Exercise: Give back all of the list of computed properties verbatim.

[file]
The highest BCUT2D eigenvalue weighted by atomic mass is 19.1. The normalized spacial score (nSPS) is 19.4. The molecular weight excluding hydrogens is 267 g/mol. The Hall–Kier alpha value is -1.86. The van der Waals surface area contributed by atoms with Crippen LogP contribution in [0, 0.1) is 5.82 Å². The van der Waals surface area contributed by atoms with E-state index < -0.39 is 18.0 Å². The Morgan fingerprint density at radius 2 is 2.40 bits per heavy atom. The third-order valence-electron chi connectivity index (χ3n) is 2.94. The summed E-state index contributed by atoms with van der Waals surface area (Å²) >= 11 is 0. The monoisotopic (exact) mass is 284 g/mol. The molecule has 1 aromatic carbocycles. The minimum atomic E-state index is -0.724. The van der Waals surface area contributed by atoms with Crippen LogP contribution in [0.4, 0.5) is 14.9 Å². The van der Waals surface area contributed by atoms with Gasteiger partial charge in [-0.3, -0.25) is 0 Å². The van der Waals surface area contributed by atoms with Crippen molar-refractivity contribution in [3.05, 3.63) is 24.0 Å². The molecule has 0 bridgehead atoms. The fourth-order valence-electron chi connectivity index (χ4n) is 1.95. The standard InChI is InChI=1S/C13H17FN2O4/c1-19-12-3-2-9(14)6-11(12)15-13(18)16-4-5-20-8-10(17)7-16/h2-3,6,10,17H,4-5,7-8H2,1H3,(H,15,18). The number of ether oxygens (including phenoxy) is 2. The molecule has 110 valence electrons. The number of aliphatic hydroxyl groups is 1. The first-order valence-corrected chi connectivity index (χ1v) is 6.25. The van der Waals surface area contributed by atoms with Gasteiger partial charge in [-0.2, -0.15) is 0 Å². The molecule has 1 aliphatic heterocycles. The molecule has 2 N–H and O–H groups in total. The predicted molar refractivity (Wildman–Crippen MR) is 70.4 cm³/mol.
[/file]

The highest BCUT2D eigenvalue weighted by atomic mass is 19.1. The normalized spacial score (nSPS) is 19.4. The molecular weight excluding hydrogens is 267 g/mol. The Hall–Kier alpha value is -1.86. The van der Waals surface area contributed by atoms with Crippen LogP contribution in [0, 0.1) is 5.82 Å². The van der Waals surface area contributed by atoms with E-state index < -0.39 is 18.0 Å². The Morgan fingerprint density at radius 2 is 2.40 bits per heavy atom. The third-order valence-electron chi connectivity index (χ3n) is 2.94. The summed E-state index contributed by atoms with van der Waals surface area (Å²) >= 11 is 0. The monoisotopic (exact) mass is 284 g/mol. The molecule has 1 aromatic carbocycles. The minimum atomic E-state index is -0.724. The van der Waals surface area contributed by atoms with Crippen LogP contribution in [0.4, 0.5) is 14.9 Å². The van der Waals surface area contributed by atoms with Gasteiger partial charge in [-0.3, -0.25) is 0 Å². The van der Waals surface area contributed by atoms with Crippen molar-refractivity contribution in [3.05, 3.63) is 24.0 Å². The molecule has 0 bridgehead atoms. The fourth-order valence-electron chi connectivity index (χ4n) is 1.95. The standard InChI is InChI=1S/C13H17FN2O4/c1-19-12-3-2-9(14)6-11(12)15-13(18)16-4-5-20-8-10(17)7-16/h2-3,6,10,17H,4-5,7-8H2,1H3,(H,15,18). The number of ether oxygens (including phenoxy) is 2. The molecule has 110 valence electrons. The number of aliphatic hydroxyl groups is 1. The first-order valence-corrected chi connectivity index (χ1v) is 6.25. The van der Waals surface area contributed by atoms with Gasteiger partial charge in [-0.2, -0.15) is 0 Å². The molecule has 1 aliphatic heterocycles. The molecule has 2 N–H and O–H groups in total. The predicted molar refractivity (Wildman–Crippen MR) is 70.4 cm³/mol.